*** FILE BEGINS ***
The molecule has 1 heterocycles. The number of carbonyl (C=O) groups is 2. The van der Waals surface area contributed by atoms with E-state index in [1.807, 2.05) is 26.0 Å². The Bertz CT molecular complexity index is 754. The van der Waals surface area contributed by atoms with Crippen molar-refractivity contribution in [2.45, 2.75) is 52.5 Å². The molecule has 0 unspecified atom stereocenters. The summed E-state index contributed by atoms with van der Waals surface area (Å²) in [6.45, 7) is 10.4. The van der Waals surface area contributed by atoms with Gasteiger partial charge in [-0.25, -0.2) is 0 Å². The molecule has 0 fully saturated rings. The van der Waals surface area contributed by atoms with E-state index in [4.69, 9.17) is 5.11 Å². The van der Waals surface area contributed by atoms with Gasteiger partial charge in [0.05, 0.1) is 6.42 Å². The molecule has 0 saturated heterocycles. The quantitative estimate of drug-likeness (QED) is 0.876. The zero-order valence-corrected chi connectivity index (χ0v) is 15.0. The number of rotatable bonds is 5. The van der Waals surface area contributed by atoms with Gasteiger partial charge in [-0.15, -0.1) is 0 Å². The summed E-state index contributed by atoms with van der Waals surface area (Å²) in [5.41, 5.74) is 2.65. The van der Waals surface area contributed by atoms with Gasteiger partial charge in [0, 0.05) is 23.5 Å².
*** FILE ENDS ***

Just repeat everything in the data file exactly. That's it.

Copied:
The molecule has 1 heterocycles. The number of carbonyl (C=O) groups is 2. The van der Waals surface area contributed by atoms with E-state index in [1.807, 2.05) is 26.0 Å². The Bertz CT molecular complexity index is 754. The van der Waals surface area contributed by atoms with Crippen molar-refractivity contribution in [2.45, 2.75) is 52.5 Å². The molecule has 0 unspecified atom stereocenters. The summed E-state index contributed by atoms with van der Waals surface area (Å²) in [6.45, 7) is 10.4. The van der Waals surface area contributed by atoms with Gasteiger partial charge in [-0.25, -0.2) is 0 Å². The molecule has 0 fully saturated rings. The van der Waals surface area contributed by atoms with E-state index in [4.69, 9.17) is 5.11 Å². The van der Waals surface area contributed by atoms with Gasteiger partial charge in [0.05, 0.1) is 6.42 Å². The molecule has 0 saturated heterocycles. The quantitative estimate of drug-likeness (QED) is 0.876. The zero-order valence-corrected chi connectivity index (χ0v) is 15.0. The number of rotatable bonds is 5. The van der Waals surface area contributed by atoms with Gasteiger partial charge in [-0.15, -0.1) is 0 Å². The summed E-state index contributed by atoms with van der Waals surface area (Å²) in [5.41, 5.74) is 2.65. The van der Waals surface area contributed by atoms with Gasteiger partial charge in [0, 0.05) is 23.5 Å².